At least part of the problem for the Shoshone was that their population was too small to conduct the usual scientific tests “to prove a causal relationship between radiation and disease,” Zabarte explained. Instead, he said, “we talked about the things our people saw: the flash, the mushroom clouds, and several hours later the fallout. Our lifestyle forces us to eat the food in our garden, wild food, the game that we hunt. We burn deadwood for our homes and sweats, and [by doing so] we create an exposure pattern unique to our people. When we kill a deer we eat the whole animal, including the thyroid where radioactive iodine-131 concentrates.” Zabarte said the U.S. Department of Energy (DoE) used a “sheepherder’s model” to estimate the extent to which the Shoshone were being exposed to radiation from the tests, “and we had to create our own model,” under which the iodine-131 exposure of adults was seven to 15 times greater than DoE estimates, while for youths it was 15 to 30 times greater and for fetuses in utero it was 30 to 60 times greater.

As if living on ground zero for the U.S.’s nuclear weapons tests wasn’t bad enough, in the 1970’s the U.S. government began to look at Yucca Mountain, located on Shoshone land, as one of the sites to dump all America’s high-level nuclear waste. In 1987 the U.S. Congress officially fixed Yucca Mountain as the site for the nuclear waste dump in the U.S. — and Zabarte got involved in the campaign against it. What incensed him the most was the so-called “cultural resources” studies commissioned by the Department of Energy and carried out by the University of Michigan under a concept called “cultural triage.”

The word “triage” was first coined by the French military in World War I to decide which wounded soldiers should be treated by medical units. They divided the wounded into three groups: those who would survive even if they weren’t treated, those who would die even if they were treated, and those for whom treatment might make the difference. The term is still used in medicine — virtually all hospitals have “triage units” and “triage nurses” to staff them and make those to-treat-or-not-to-treat decisions — but, as Zabarte noted, it’s been extended to the cultural field as well.

“The U.S. is acting as broker for the commercial nuclear industry and determining which parts of my culture can and can’t be saved for the needs of the nuclear industry,” Zabarte said. “This is genocide, and it’s being conducted by the U.S. I have an obligation to explain this issue so you can confront your government. What nation signs treaties with smaller nations, violates their borders and conducts itself this way? I’m addressing this to Americans first because our futures are inextricably linked. I don’t want the U.S. out of my country.” Zabarte concluded his presentation by saying that, rather than wiping out traditional Native American culture, the U.S. should be looking towards it as a model for the “more sustainable ways of living” we need to adopt to avoid future energy and environmental crises.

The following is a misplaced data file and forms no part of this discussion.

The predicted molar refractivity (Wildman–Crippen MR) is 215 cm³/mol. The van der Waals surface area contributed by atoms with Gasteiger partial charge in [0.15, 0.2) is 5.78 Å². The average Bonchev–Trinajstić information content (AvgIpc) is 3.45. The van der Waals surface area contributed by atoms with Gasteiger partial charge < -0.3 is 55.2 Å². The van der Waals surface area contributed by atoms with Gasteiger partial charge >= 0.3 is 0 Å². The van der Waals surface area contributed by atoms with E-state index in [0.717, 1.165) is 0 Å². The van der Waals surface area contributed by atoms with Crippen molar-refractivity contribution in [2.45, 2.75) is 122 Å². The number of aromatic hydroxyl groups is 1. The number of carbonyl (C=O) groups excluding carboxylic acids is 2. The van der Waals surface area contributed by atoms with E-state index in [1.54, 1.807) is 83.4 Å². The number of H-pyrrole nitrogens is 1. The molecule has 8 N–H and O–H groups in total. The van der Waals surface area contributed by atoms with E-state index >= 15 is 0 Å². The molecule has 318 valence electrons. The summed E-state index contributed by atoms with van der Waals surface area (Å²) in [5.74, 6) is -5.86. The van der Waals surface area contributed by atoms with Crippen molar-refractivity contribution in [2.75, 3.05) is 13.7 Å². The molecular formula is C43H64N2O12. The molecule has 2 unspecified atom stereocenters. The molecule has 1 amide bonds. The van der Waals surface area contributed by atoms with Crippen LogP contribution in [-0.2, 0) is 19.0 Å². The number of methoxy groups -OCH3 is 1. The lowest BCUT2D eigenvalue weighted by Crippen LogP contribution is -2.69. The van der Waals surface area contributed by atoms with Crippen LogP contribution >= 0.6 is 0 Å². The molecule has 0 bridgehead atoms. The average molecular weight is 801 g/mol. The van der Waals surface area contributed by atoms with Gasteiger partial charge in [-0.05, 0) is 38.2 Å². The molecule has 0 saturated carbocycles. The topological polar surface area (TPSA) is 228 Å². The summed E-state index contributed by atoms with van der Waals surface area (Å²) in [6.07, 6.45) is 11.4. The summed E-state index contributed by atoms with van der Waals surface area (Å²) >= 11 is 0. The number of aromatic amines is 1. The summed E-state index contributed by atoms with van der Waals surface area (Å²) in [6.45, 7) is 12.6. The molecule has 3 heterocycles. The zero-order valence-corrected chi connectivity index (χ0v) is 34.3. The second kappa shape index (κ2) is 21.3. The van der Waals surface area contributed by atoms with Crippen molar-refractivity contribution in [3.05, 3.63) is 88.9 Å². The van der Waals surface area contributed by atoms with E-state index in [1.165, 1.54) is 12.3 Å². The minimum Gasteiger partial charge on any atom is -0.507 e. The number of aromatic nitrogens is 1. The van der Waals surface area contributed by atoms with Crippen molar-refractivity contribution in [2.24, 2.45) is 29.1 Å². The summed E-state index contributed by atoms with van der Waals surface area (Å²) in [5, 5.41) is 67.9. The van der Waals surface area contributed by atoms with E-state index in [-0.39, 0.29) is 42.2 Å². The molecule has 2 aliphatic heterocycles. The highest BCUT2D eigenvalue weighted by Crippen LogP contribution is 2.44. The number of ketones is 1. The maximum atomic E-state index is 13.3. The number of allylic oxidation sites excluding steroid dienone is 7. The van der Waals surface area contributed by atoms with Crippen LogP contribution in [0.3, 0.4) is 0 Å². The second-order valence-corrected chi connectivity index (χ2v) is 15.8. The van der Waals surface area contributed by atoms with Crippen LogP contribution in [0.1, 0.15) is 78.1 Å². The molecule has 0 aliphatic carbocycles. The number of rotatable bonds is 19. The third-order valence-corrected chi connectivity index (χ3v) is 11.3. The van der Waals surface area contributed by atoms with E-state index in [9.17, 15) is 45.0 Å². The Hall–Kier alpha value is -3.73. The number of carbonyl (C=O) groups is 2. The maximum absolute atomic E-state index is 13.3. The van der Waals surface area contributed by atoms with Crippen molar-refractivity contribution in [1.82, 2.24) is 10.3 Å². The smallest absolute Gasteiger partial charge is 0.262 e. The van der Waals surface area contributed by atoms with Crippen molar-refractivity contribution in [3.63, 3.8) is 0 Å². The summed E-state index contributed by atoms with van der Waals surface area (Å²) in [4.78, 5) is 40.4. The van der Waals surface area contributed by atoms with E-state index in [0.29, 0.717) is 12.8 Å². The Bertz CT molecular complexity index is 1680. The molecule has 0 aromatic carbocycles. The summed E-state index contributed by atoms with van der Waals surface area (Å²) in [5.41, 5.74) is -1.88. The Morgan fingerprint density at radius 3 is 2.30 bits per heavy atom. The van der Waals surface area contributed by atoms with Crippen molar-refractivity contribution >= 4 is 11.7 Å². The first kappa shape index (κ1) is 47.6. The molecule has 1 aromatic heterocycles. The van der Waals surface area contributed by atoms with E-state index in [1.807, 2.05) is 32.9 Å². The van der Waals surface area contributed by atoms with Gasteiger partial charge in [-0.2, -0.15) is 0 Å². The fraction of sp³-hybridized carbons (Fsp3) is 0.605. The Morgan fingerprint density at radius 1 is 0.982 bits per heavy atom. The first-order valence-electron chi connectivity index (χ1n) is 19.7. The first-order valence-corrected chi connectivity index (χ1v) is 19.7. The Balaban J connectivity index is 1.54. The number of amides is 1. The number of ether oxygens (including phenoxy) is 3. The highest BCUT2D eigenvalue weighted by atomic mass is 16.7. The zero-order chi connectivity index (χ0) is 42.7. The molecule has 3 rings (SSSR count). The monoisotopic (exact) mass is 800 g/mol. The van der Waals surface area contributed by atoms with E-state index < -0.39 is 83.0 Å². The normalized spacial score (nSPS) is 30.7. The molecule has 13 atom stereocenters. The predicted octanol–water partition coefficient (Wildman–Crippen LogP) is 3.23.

Newcomb’s talk was largely an attempt to answer Zabarte’s question — why would the United States systematically break its treaties with its indigenous people and treat them as second-class citizens? He found his answer in 10 years of extensive research into a surprising source: the laws and decrees promulgated by the Vatican and the empires of Spain and Portugal in the early years after Christopher Columbus (whose last name, he noted, came from the same Latin root as the word “colonize”) made his so-called “discovery” of America in 1492. Indeed, he traced it even farther back than that, to the Old Testament and in particular those notorious passages (particularly in the Book of Deuteronomy) in which God actually orders the Israelites to commit genocide against the Philistines, Canaanites and other indigenous people of the Middle East who were in the way of their colonial ambitions.

“The [U.S.] federal Indian system finds much of its basis in the 1493 Papal Bull of Pope Alexander VI, which divided the world between Spain and Portugal and invited the monarchs of Aragon and Castile [the Christian kingdoms in northern Spain who drove out the Muslim Moors and created the modern Spanish nation] to ‘seek dominion over any lands, discovered and undiscovered,’ that were ‘not in temporal possession of Christian rulers.’” Discussing the meaning of the world “dominion” in this context, Newcomb explained, “It meant to subjugate, to force to pay tribute, to force into submission; to tame, to break the spirit of; to cultivate, colonize and filter out impunities. The fundamental focus is mining everything: people, land, resources, anything that will create more wealth for the principalities that govern the world. The Bull says, ‘All good things proceed from Him’” — a claim of divine sanction for imperialism and genocide — “and the Latin word for ‘government’ used in the document is ‘dominaciones.’”